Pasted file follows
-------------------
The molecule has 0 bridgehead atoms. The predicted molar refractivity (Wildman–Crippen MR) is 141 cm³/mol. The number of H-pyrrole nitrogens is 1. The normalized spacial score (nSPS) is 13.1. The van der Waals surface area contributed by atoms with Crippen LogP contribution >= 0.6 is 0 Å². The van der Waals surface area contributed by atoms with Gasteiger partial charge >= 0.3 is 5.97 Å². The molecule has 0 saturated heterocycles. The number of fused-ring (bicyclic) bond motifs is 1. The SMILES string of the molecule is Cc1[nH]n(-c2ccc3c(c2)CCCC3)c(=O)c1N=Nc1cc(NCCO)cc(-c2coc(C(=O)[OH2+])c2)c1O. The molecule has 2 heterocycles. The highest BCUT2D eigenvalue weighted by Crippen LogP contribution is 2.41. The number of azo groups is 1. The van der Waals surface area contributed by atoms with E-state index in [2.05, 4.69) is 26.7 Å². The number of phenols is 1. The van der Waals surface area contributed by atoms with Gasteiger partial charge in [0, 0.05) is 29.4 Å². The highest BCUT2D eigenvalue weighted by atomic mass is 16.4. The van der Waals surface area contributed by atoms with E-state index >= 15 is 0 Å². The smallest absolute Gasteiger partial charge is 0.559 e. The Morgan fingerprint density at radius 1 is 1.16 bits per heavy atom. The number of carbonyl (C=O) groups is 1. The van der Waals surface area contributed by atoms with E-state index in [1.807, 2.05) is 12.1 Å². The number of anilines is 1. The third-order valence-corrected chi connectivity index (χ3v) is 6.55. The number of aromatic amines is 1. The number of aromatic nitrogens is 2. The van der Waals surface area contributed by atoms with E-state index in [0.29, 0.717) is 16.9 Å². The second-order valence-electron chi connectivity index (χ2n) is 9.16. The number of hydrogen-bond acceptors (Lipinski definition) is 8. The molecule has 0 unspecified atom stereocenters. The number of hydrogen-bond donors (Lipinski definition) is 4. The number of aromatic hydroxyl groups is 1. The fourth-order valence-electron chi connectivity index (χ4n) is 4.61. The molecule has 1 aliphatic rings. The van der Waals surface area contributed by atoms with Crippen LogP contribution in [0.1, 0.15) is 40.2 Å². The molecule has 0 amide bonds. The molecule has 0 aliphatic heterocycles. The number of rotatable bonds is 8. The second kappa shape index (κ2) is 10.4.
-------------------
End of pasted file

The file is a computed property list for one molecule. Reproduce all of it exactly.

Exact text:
The molecule has 0 bridgehead atoms. The predicted molar refractivity (Wildman–Crippen MR) is 141 cm³/mol. The number of H-pyrrole nitrogens is 1. The normalized spacial score (nSPS) is 13.1. The van der Waals surface area contributed by atoms with Crippen LogP contribution >= 0.6 is 0 Å². The van der Waals surface area contributed by atoms with Gasteiger partial charge >= 0.3 is 5.97 Å². The molecule has 0 saturated heterocycles. The number of fused-ring (bicyclic) bond motifs is 1. The SMILES string of the molecule is Cc1[nH]n(-c2ccc3c(c2)CCCC3)c(=O)c1N=Nc1cc(NCCO)cc(-c2coc(C(=O)[OH2+])c2)c1O. The molecule has 2 heterocycles. The highest BCUT2D eigenvalue weighted by Crippen LogP contribution is 2.41. The number of azo groups is 1. The van der Waals surface area contributed by atoms with E-state index in [2.05, 4.69) is 26.7 Å². The number of phenols is 1. The van der Waals surface area contributed by atoms with Gasteiger partial charge in [0, 0.05) is 29.4 Å². The highest BCUT2D eigenvalue weighted by atomic mass is 16.4. The van der Waals surface area contributed by atoms with E-state index >= 15 is 0 Å². The smallest absolute Gasteiger partial charge is 0.559 e. The Morgan fingerprint density at radius 1 is 1.16 bits per heavy atom. The number of carbonyl (C=O) groups is 1. The van der Waals surface area contributed by atoms with E-state index in [1.807, 2.05) is 12.1 Å². The number of anilines is 1. The third-order valence-corrected chi connectivity index (χ3v) is 6.55. The number of aromatic amines is 1. The number of aromatic nitrogens is 2. The van der Waals surface area contributed by atoms with E-state index in [0.29, 0.717) is 16.9 Å². The second-order valence-electron chi connectivity index (χ2n) is 9.16. The number of hydrogen-bond acceptors (Lipinski definition) is 8. The molecule has 0 unspecified atom stereocenters. The number of hydrogen-bond donors (Lipinski definition) is 4. The number of aromatic hydroxyl groups is 1. The fourth-order valence-electron chi connectivity index (χ4n) is 4.61. The molecule has 1 aliphatic rings. The van der Waals surface area contributed by atoms with Crippen LogP contribution in [0.1, 0.15) is 40.2 Å². The molecule has 0 amide bonds. The molecule has 0 aliphatic heterocycles. The number of rotatable bonds is 8. The second kappa shape index (κ2) is 10.4.